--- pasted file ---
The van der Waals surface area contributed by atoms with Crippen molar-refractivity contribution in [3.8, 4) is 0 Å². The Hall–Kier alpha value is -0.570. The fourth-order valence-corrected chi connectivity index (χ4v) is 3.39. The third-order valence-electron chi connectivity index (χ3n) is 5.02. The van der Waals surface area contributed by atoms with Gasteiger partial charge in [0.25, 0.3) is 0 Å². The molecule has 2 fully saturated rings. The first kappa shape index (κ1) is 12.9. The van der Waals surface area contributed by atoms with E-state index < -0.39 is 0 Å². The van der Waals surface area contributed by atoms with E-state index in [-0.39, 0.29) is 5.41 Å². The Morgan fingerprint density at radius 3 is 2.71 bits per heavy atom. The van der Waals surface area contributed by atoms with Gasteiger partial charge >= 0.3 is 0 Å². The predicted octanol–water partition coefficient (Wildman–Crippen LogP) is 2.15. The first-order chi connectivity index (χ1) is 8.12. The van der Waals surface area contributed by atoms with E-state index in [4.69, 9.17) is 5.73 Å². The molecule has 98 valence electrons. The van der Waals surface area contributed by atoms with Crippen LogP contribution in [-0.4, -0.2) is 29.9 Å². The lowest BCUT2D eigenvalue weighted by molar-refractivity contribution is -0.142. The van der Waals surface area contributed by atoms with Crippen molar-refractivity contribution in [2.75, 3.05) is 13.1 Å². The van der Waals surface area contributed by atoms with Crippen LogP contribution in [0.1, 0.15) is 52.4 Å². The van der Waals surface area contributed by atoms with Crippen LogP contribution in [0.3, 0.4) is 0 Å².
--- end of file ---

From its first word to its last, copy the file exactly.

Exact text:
The van der Waals surface area contributed by atoms with Crippen molar-refractivity contribution in [3.8, 4) is 0 Å². The Hall–Kier alpha value is -0.570. The fourth-order valence-corrected chi connectivity index (χ4v) is 3.39. The third-order valence-electron chi connectivity index (χ3n) is 5.02. The van der Waals surface area contributed by atoms with Gasteiger partial charge in [0.25, 0.3) is 0 Å². The molecule has 2 fully saturated rings. The first kappa shape index (κ1) is 12.9. The van der Waals surface area contributed by atoms with E-state index < -0.39 is 0 Å². The van der Waals surface area contributed by atoms with E-state index in [-0.39, 0.29) is 5.41 Å². The Morgan fingerprint density at radius 3 is 2.71 bits per heavy atom. The van der Waals surface area contributed by atoms with Gasteiger partial charge >= 0.3 is 0 Å². The predicted octanol–water partition coefficient (Wildman–Crippen LogP) is 2.15. The first-order chi connectivity index (χ1) is 8.12. The van der Waals surface area contributed by atoms with E-state index in [4.69, 9.17) is 5.73 Å². The molecule has 98 valence electrons. The van der Waals surface area contributed by atoms with Crippen LogP contribution in [-0.4, -0.2) is 29.9 Å². The lowest BCUT2D eigenvalue weighted by molar-refractivity contribution is -0.142. The van der Waals surface area contributed by atoms with Crippen molar-refractivity contribution in [2.75, 3.05) is 13.1 Å². The van der Waals surface area contributed by atoms with Crippen LogP contribution in [0.1, 0.15) is 52.4 Å². The van der Waals surface area contributed by atoms with Crippen LogP contribution in [0.3, 0.4) is 0 Å².